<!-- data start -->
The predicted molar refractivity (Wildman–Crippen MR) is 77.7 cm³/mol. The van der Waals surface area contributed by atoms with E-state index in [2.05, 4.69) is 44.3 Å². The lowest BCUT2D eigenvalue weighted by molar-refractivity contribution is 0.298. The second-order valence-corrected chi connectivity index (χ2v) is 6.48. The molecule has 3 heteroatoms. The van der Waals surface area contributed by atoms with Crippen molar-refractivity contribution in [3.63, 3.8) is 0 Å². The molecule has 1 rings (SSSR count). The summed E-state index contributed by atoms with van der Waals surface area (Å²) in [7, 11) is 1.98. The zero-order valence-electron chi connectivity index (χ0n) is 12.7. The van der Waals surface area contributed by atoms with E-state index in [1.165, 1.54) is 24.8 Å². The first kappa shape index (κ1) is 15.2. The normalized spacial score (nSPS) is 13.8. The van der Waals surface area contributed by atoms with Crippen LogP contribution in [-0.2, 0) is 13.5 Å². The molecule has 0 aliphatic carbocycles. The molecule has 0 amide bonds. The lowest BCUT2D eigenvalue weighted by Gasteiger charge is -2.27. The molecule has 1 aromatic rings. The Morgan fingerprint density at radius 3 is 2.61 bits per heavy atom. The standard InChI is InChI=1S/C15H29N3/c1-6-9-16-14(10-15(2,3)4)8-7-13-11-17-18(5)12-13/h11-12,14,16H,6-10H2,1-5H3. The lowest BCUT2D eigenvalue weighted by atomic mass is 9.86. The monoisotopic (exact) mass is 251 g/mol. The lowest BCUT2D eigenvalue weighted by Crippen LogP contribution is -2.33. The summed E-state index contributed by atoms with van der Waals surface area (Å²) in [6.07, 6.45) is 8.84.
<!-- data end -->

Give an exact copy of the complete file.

The predicted molar refractivity (Wildman–Crippen MR) is 77.7 cm³/mol. The van der Waals surface area contributed by atoms with E-state index in [2.05, 4.69) is 44.3 Å². The lowest BCUT2D eigenvalue weighted by molar-refractivity contribution is 0.298. The second-order valence-corrected chi connectivity index (χ2v) is 6.48. The molecule has 3 heteroatoms. The van der Waals surface area contributed by atoms with Crippen molar-refractivity contribution in [3.63, 3.8) is 0 Å². The molecule has 1 rings (SSSR count). The summed E-state index contributed by atoms with van der Waals surface area (Å²) in [7, 11) is 1.98. The zero-order valence-electron chi connectivity index (χ0n) is 12.7. The van der Waals surface area contributed by atoms with E-state index in [1.165, 1.54) is 24.8 Å². The first kappa shape index (κ1) is 15.2. The normalized spacial score (nSPS) is 13.8. The van der Waals surface area contributed by atoms with Crippen LogP contribution in [-0.2, 0) is 13.5 Å². The molecule has 0 aliphatic carbocycles. The molecule has 0 amide bonds. The lowest BCUT2D eigenvalue weighted by Gasteiger charge is -2.27. The molecule has 1 aromatic rings. The Morgan fingerprint density at radius 3 is 2.61 bits per heavy atom. The standard InChI is InChI=1S/C15H29N3/c1-6-9-16-14(10-15(2,3)4)8-7-13-11-17-18(5)12-13/h11-12,14,16H,6-10H2,1-5H3. The lowest BCUT2D eigenvalue weighted by atomic mass is 9.86. The monoisotopic (exact) mass is 251 g/mol. The lowest BCUT2D eigenvalue weighted by Crippen LogP contribution is -2.33. The summed E-state index contributed by atoms with van der Waals surface area (Å²) in [6.07, 6.45) is 8.84.